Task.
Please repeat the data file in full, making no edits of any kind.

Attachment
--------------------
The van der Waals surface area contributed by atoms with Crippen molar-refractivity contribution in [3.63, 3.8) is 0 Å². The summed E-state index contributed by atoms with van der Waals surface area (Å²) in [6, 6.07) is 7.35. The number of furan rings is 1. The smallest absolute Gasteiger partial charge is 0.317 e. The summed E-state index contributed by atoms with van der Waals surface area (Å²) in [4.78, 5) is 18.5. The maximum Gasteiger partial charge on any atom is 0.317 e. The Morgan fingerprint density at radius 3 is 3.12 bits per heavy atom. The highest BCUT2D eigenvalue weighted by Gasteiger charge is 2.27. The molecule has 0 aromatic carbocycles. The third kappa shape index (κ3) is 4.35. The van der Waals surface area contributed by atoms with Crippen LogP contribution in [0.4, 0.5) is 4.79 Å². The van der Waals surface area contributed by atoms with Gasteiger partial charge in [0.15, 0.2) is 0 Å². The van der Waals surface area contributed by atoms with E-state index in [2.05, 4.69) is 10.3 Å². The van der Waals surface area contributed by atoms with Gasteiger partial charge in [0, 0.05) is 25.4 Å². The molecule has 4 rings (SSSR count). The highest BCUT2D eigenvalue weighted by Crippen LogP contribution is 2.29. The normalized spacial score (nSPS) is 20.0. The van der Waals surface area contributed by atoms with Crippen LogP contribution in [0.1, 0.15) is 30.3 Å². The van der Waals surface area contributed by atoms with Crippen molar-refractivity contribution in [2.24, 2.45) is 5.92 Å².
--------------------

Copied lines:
The van der Waals surface area contributed by atoms with Crippen molar-refractivity contribution in [3.63, 3.8) is 0 Å². The summed E-state index contributed by atoms with van der Waals surface area (Å²) in [6, 6.07) is 7.35. The number of furan rings is 1. The smallest absolute Gasteiger partial charge is 0.317 e. The summed E-state index contributed by atoms with van der Waals surface area (Å²) in [4.78, 5) is 18.5. The maximum Gasteiger partial charge on any atom is 0.317 e. The Morgan fingerprint density at radius 3 is 3.12 bits per heavy atom. The highest BCUT2D eigenvalue weighted by Gasteiger charge is 2.27. The molecule has 0 aromatic carbocycles. The third kappa shape index (κ3) is 4.35. The van der Waals surface area contributed by atoms with Crippen LogP contribution in [0.4, 0.5) is 4.79 Å². The van der Waals surface area contributed by atoms with Gasteiger partial charge in [0.15, 0.2) is 0 Å². The van der Waals surface area contributed by atoms with E-state index in [2.05, 4.69) is 10.3 Å². The van der Waals surface area contributed by atoms with Gasteiger partial charge in [0, 0.05) is 25.4 Å². The molecule has 4 rings (SSSR count). The highest BCUT2D eigenvalue weighted by Crippen LogP contribution is 2.29. The normalized spacial score (nSPS) is 20.0. The van der Waals surface area contributed by atoms with Crippen LogP contribution in [0.1, 0.15) is 30.3 Å². The van der Waals surface area contributed by atoms with Crippen molar-refractivity contribution in [2.24, 2.45) is 5.92 Å².